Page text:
You can take the girl out of Romania but you can’t take Romania out of the girl, they say (haha). One of the most iconic culinary habits in Romania, at least if you ask me, is having soup at every meal, except breakfast, but some people even do that (my dad used to). So soup is one food I miss the most. I’ve been wanting to make one Romanian-style soup for a while so today, after speaking with my sister and talking about Romanian food, I felt motivated and inspired to make a lectin-free version of the traditional Romanian beef soup.
Soup, Romanian Soul Food
I decided on Romanian beef soup, mainly because I had one jar of beef bone stock in my freezer I wanted to use. And because my fridge was almost empty, I went to the store and I bought carrots, parsnip, yellow onion, celery root that luckily had the leaves too, parsley, one Japanese sweet potato (the one that is purple outside and has white flesh), some new sauerkraut from Barrel Creek Provisions and broccoli.
I didn’t want to use the steak I had in the freezer. So I also bought a piece of grass-fed beef after asking for advice from the butcher. I was recommended something called loin tri tip roast, which ended up being perfect (it cooked quite fast and it was tender).
How to make traditional Romanian beef soup
Soups in Romania have many variations, depending on regions and even households. This one is traditionally made with peas and green beans, some use red peppers and add tomatoes towards the end (which are all lectin-rich foods), so I skipped them all. Broccoli is a great replacement for peas and green beans and tomatoes and peppers are not really needed.
The rest of the ingredients are pretty much necessary. Don’t skip the bones (or bone broth) either, it’s what gives a depth of taste to this soup. You will notice there are not many spices in this soup because all the root veggies and herbs are so fragrant and add so much taste, there is no need for anything more. I didn’t even feel the need to add pepper, but if you want is a good addition.
Sauerkraut is not something that traditionally goes in this soup, although some recipes use it (especially the juice), but since we are not using tomatoes we need to add something sour. The sauerkraut from Barrel Creek Provisions tastes the closest to how the Romanian one does, that’s why I choose it. Unfortunately, they are still a small business out of Austin, Texas, so they might not be present in all the states. Just get the best you can find in your market.
The sour cream and egg are optional, but I love to finish my soups this way, so I decided to add them. Some people don’t use them at all. Some use 4 yolks and much more sour cream. I chose 1 yolk and about 4 tbsp of sour cream, but I say go with your gut feeling. My husband adds more sour cream when eating, I like it the way it is.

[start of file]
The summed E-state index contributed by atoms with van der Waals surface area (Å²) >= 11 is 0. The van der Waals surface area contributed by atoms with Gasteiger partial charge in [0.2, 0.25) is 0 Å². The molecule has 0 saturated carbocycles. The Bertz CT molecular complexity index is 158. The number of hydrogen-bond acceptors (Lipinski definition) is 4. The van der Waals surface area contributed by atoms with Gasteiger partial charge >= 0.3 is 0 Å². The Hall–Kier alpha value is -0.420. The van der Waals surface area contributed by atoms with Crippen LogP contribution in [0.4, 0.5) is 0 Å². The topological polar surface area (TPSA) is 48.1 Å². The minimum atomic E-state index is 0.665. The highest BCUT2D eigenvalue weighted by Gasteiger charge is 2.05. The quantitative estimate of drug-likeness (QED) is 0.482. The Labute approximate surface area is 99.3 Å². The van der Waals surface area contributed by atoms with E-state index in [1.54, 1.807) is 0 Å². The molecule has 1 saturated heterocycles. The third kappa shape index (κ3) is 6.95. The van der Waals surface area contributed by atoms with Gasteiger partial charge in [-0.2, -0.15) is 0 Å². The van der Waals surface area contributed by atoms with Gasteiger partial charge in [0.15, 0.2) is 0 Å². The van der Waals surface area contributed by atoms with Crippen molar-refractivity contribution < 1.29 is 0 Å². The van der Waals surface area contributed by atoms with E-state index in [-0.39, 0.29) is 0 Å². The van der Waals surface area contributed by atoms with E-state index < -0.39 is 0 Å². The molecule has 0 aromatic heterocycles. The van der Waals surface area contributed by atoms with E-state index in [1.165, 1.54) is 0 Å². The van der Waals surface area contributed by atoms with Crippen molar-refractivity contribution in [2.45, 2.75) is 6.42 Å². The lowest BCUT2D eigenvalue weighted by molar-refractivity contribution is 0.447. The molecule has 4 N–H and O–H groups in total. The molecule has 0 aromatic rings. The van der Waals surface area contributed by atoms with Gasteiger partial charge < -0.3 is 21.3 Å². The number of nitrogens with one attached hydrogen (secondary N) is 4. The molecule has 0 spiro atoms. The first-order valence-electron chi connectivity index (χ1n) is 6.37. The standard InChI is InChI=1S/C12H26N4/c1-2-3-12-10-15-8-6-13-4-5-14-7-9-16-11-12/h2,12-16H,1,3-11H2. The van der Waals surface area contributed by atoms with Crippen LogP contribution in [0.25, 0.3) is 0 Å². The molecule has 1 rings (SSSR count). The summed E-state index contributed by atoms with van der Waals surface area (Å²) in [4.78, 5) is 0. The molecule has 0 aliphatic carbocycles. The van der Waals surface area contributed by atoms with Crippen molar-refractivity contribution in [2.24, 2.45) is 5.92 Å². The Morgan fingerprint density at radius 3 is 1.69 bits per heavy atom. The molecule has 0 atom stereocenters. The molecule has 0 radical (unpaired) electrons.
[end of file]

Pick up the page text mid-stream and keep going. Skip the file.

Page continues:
If you enjoy this Romanian soup, be sure to try my Low Lectin Meatball Soup, Romanian Style. In the Pressure Cooker.
Romanian Style Beef Soup (Ciorbă de Văcuță)
A lectin-free version of the traditional Romanian beef soup.
- 1 - 1.5 lbs grass-fed beef ( I used a loin tri tip roast, cut in bite pieces)
- 28 oz (about 1 liter) bone broth/stock OR use some bones when boiling the meat
- 1 big carrot, peeled and chopped
- 1/2 big celery root, peeled and chopped
- 1 yellow onion, peeled and chopped
- 1 medium parsnip, peeled and chopped
- 1 medium Japanese sweet potato, peeled and cubed (keep it in cold water otherwise will turn black)
- about 1 cup sauerkraut with juice (to taste)
- 1 handful of celery leaves, chopped
- 1 bunch parsley, chopped
- 1 cup chopped broccoli
- 1 or 2 pastured egg yolks (optional)
- about 4 tbsp sour cream (optional)
- salt to taste
If you have compliant bone broth or stock, put the pieces of meat in water and bring to a boil, until the foam separates. At this point, I throw the water, rinse the meat, wash the soup pot and restart with the bone broth and complete with cold water. If you don't have bone broth and using bones with the meat, add them all at the same time and do the same thing with the foam. Then put them back in the pot with clean water. Boil until the meat is 3/4 cooked (it will depend on the quality of your meat, mine boiled taste than I expected).
While the meat is boiling, prepare all the veggies. Carrots, parsnip, celery root and onion, they should all be chopped in really small cubes, trying to make them all about the same size. The sweet potato should be chopped into bigger cubes. Prepare the parsley and celery leaves, but don't chop them until the end. Chop the broccoli in bite sizes pieces.
When the meat is almost done, add the carrots, onion, celery root, parsnip and sweet potato. Let everything boil on low heat until vegetables are cooked (about 30, 40 minutes). Add the sauerkraut, broccoli, celery leaves and parsley. Add salt to taste.
If you want to finish the soup with sour cream and egg, whisk them well in a separate bowl, gradually add some of the hot soup to the bowl and mix, until the mix becomes warm. Add the warm mix to the soup pot, stirring.
This makes for a full 4 QT soup pot (about 4 liters).